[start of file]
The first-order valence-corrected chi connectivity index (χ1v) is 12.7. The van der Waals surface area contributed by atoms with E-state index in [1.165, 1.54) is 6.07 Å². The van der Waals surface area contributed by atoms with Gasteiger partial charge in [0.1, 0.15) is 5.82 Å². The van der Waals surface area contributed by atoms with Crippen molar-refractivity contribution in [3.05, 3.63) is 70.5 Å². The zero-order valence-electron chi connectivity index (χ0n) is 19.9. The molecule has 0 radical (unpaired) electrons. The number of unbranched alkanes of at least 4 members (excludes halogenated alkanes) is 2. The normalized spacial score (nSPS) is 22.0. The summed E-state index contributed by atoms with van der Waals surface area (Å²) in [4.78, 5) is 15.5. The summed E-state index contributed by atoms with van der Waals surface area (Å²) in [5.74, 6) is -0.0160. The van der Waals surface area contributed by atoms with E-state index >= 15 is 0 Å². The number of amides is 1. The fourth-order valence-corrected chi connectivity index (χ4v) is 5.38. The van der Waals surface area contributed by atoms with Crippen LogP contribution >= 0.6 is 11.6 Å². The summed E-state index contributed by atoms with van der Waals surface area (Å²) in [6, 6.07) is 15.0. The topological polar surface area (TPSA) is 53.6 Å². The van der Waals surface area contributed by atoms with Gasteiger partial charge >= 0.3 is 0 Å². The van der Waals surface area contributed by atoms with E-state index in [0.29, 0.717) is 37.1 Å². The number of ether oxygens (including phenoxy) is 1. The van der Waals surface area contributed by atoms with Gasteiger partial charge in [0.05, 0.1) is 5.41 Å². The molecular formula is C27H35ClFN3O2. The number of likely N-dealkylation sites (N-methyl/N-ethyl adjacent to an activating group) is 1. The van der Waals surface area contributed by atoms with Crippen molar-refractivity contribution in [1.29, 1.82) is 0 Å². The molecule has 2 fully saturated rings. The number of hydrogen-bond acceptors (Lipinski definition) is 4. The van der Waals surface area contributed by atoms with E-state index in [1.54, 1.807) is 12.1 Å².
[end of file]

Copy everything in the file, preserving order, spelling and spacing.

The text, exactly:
The first-order valence-corrected chi connectivity index (χ1v) is 12.7. The van der Waals surface area contributed by atoms with E-state index in [1.165, 1.54) is 6.07 Å². The van der Waals surface area contributed by atoms with Gasteiger partial charge in [0.1, 0.15) is 5.82 Å². The van der Waals surface area contributed by atoms with Crippen molar-refractivity contribution in [3.05, 3.63) is 70.5 Å². The zero-order valence-electron chi connectivity index (χ0n) is 19.9. The molecule has 0 radical (unpaired) electrons. The number of unbranched alkanes of at least 4 members (excludes halogenated alkanes) is 2. The normalized spacial score (nSPS) is 22.0. The summed E-state index contributed by atoms with van der Waals surface area (Å²) in [4.78, 5) is 15.5. The summed E-state index contributed by atoms with van der Waals surface area (Å²) in [5.74, 6) is -0.0160. The van der Waals surface area contributed by atoms with E-state index >= 15 is 0 Å². The number of amides is 1. The fourth-order valence-corrected chi connectivity index (χ4v) is 5.38. The van der Waals surface area contributed by atoms with Crippen LogP contribution >= 0.6 is 11.6 Å². The summed E-state index contributed by atoms with van der Waals surface area (Å²) in [6, 6.07) is 15.0. The topological polar surface area (TPSA) is 53.6 Å². The van der Waals surface area contributed by atoms with Gasteiger partial charge >= 0.3 is 0 Å². The van der Waals surface area contributed by atoms with E-state index in [0.29, 0.717) is 37.1 Å². The number of ether oxygens (including phenoxy) is 1. The van der Waals surface area contributed by atoms with Gasteiger partial charge in [0.05, 0.1) is 5.41 Å². The molecular formula is C27H35ClFN3O2. The number of likely N-dealkylation sites (N-methyl/N-ethyl adjacent to an activating group) is 1. The van der Waals surface area contributed by atoms with Crippen molar-refractivity contribution in [1.29, 1.82) is 0 Å². The molecule has 2 fully saturated rings. The number of hydrogen-bond acceptors (Lipinski definition) is 4. The van der Waals surface area contributed by atoms with E-state index in [1.54, 1.807) is 12.1 Å².